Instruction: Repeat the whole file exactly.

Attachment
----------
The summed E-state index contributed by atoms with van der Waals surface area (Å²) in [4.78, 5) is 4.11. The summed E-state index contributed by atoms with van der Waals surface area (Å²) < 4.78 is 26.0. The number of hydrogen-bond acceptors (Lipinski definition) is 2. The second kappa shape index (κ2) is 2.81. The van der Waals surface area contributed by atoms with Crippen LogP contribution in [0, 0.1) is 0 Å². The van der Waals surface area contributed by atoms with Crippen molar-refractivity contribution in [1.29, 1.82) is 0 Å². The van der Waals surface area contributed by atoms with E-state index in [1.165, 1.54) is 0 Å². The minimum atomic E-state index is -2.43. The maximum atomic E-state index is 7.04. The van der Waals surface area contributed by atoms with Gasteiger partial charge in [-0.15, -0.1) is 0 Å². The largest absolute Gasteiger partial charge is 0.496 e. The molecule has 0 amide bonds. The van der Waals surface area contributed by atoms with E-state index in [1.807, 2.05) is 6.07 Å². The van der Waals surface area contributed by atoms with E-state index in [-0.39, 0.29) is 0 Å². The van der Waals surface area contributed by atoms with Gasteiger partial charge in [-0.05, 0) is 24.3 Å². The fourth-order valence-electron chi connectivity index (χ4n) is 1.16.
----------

The summed E-state index contributed by atoms with van der Waals surface area (Å²) in [4.78, 5) is 4.11. The summed E-state index contributed by atoms with van der Waals surface area (Å²) < 4.78 is 26.0. The number of hydrogen-bond acceptors (Lipinski definition) is 2. The second kappa shape index (κ2) is 2.81. The van der Waals surface area contributed by atoms with Crippen LogP contribution in [0, 0.1) is 0 Å². The van der Waals surface area contributed by atoms with Crippen molar-refractivity contribution in [1.29, 1.82) is 0 Å². The van der Waals surface area contributed by atoms with E-state index in [1.165, 1.54) is 0 Å². The minimum atomic E-state index is -2.43. The maximum atomic E-state index is 7.04. The van der Waals surface area contributed by atoms with Gasteiger partial charge in [-0.15, -0.1) is 0 Å². The largest absolute Gasteiger partial charge is 0.496 e. The molecule has 0 amide bonds. The van der Waals surface area contributed by atoms with E-state index in [1.807, 2.05) is 6.07 Å². The van der Waals surface area contributed by atoms with E-state index in [-0.39, 0.29) is 0 Å². The van der Waals surface area contributed by atoms with Gasteiger partial charge in [-0.05, 0) is 24.3 Å². The fourth-order valence-electron chi connectivity index (χ4n) is 1.16.